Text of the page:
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Liz Thomson

(b Maynardville, TN, Sept 15, 1903; d Nashville, TN, Nov 23, 1992). American country singer-songwriter and publisher. He was first influenced by traditional music heard at home, much of it British, and by music at the church where his father was the pastor. His Southern Baptist heritage became evident in the mournful, wailing style of his vocals. A keen sportsman, he was denied a professional athletic career through ill-health, but learnt to play his father’s fiddle. His early career was in so-called medicine shows, and radio appearances with local musicians led to the formation of his first group, the Tennessee Crackerjacks. His first record followed in ...

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Catherine Collins and Barry Kernfeld

(bPativilca, Peru, Dec 12, 1944). Peruviandrummer and percussionist. He learned trumpet and piano with his father, but was self-taught as a drummer. At the age of 16 he became a studio musician in Lima and in 1964 he was engaged by the dance-band leader Perez Prado to work in Las Vegas. From ...

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Lars Westin

(b Spånga, Sweden, April 18, 1945). Swedish trumpeter, composer, and leader. He started playing in amateur bands around Stockholm while in his teens and worked towards a career as a lawyer before becoming a full-time musician in 1972, upon the formation of the group Egba; he eventually became the leader of the band and the main contributor of compositions to its repertory. Egba’s music combined jazz-rock with African and Latin rhythms and melodies, though its last album (it disbanded in ...

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T.M. Scruggs

(b Danlí, 1872; d Tegucigalpa, 1947). Honduran composer and concert bandleader. He studied at the Honduran National Conservatory and was active as an organist in Guatemala City and in Danlí. Trained also as a civil engineer, he invented an organ of bamboo pipes he named the ...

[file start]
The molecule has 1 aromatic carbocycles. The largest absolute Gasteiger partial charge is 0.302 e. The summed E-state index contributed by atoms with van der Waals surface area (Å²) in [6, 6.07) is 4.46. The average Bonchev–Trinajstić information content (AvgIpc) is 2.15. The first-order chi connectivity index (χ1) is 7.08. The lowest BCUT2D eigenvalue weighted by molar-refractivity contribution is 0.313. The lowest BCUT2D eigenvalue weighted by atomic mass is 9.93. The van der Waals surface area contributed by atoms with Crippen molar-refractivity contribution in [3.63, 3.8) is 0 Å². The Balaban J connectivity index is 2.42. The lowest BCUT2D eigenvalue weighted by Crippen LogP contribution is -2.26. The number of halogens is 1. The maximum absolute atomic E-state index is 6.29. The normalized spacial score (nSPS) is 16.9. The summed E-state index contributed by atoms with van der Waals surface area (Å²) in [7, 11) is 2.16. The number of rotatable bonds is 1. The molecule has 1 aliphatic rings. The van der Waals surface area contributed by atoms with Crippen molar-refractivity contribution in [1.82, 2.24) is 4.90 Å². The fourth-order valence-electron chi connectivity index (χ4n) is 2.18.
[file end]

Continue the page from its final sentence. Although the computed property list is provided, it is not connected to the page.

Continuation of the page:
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Alicia Valdés Cantero

(b Camagüey" country="Cuba, Sept 24, 1873; d Madrid, October 20, 1957). Cuban composer resident in Spain. After moving to Spain with her family at the age of nine, she began her musical training under Joaquín Zuazagoitia in Santiago de Compostela, continuing at the Real Conservatorio, Madrid, where she studied piano (receiving first prize in ...

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James Wierzbicki

( b Sumatra, Nov 5, 1917; d New York, July 4, 1983). American cellist and composer . He spent the first six years of his life in Dutch East Indies (now Indonesia), where his father, Tassilo Adam, worked as an ethnologist; after the family returned to Europe he studied at the Salzburg Mozarteum. In ...

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Charles Pitt

(b Hinsbourg, Jan 4, 1904; d Illkirch-Graffenstaden, Sept 7, 1984). French conductor, composer and opera administrator . He studied in Strasbourg with Erb and in Paris with Koechlin and Gédalge. He joined the Strasbourg Opera in 1933 as a répétiteur and stayed until he retired in ...